Comic and actor Terrence K. Williams told his 1 million Twitter followers, “NOT GUILTY !! Kyle Rittenhouse should sue the crap out of the media for defamation. Don’t Bring a Knife or a Skateboard to a Gun Fight!”
Opinion
Editorial: Judge has the wrong remedy for ‘bad’ media coverage of Rittenhouse trial
Kenosha County Circuit Judge Bruce Schroeder may not like news coverage of the Kyle Rittenhouse trial in his courtroom, but banning reporters and televised coverage is exactly the wrong solution.

“Those who watched the actual Rittenhouse trial on television should not have been surprised at the not guilty verdict,” tweeted star attorney Alan Dershowitz. “But those who got their information about the trial from biased commentators on CNN or CNBC may well have been shocked and surprised.”
Cartoonist Scott Adams tweeted, “Trial by a jury your peers is the source of all American power and credibility.”
“Well, this jury took the local and not the express,” pundit Ann Coulter tweeted, referencing the four days of deliberation, “but at least they got there.” Later she added, “I hope [defense attorney] Corey Chirafisi will pursue a defamation case against Biden for calling Rittenhouse a ‘white supremacist’ during the [presidential] campaign.”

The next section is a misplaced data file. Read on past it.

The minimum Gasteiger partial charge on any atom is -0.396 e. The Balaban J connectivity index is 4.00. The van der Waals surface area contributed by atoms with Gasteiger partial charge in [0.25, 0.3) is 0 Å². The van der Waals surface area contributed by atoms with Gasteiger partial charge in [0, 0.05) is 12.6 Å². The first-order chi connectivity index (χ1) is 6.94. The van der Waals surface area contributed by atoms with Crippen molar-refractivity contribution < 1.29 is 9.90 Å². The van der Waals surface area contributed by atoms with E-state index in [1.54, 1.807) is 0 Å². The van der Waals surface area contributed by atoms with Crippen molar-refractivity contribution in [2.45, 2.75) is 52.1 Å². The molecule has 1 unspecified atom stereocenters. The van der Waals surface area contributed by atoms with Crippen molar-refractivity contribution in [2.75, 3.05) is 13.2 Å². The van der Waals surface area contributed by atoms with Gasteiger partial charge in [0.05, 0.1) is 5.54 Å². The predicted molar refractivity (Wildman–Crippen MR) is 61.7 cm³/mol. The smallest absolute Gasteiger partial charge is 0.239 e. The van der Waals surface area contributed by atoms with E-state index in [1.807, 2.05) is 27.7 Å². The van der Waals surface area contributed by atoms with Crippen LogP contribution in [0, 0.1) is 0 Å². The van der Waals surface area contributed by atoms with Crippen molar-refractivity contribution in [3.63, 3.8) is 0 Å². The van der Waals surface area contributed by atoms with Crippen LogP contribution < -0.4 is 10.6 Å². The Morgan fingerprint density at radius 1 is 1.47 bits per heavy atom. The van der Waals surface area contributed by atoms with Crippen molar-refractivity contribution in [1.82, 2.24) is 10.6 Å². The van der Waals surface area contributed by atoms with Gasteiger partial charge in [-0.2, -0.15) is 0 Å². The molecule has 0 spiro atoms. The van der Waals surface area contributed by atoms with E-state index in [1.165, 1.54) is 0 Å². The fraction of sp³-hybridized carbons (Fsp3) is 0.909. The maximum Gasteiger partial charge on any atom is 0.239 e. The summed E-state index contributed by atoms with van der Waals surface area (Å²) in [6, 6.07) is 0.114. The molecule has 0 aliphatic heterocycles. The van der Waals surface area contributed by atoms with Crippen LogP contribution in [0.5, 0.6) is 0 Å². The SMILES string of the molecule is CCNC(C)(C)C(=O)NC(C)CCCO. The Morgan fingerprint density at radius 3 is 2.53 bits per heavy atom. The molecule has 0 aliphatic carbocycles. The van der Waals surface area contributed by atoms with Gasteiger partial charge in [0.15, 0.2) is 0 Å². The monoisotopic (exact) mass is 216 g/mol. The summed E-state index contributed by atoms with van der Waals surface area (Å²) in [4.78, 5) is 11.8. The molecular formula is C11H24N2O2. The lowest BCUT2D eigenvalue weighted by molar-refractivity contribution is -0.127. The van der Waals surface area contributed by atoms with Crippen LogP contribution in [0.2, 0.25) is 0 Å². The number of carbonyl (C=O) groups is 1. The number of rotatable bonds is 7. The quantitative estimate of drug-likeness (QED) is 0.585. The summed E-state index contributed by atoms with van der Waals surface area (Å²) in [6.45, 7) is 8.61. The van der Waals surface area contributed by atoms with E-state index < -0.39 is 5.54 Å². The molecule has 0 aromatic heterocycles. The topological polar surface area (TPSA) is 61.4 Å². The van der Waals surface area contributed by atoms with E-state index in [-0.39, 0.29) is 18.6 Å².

And former Rep. Tulsi Gabbard of Hawaii, a Democratic presidential candidate in 2020, summed up her thoughts, tweeting, “The jury got it right — finding Rittenhouse not guilty on all charges. The fact that charges were brought before any serious investigation is evidence that the government was motivated by politics, which itself should be considered criminal.”
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Christie D’Zurilla covers breaking entertainment news. A USC graduate, she joined the Los Angeles Times in 2003 and has 30 years of journalism experience in Southern California.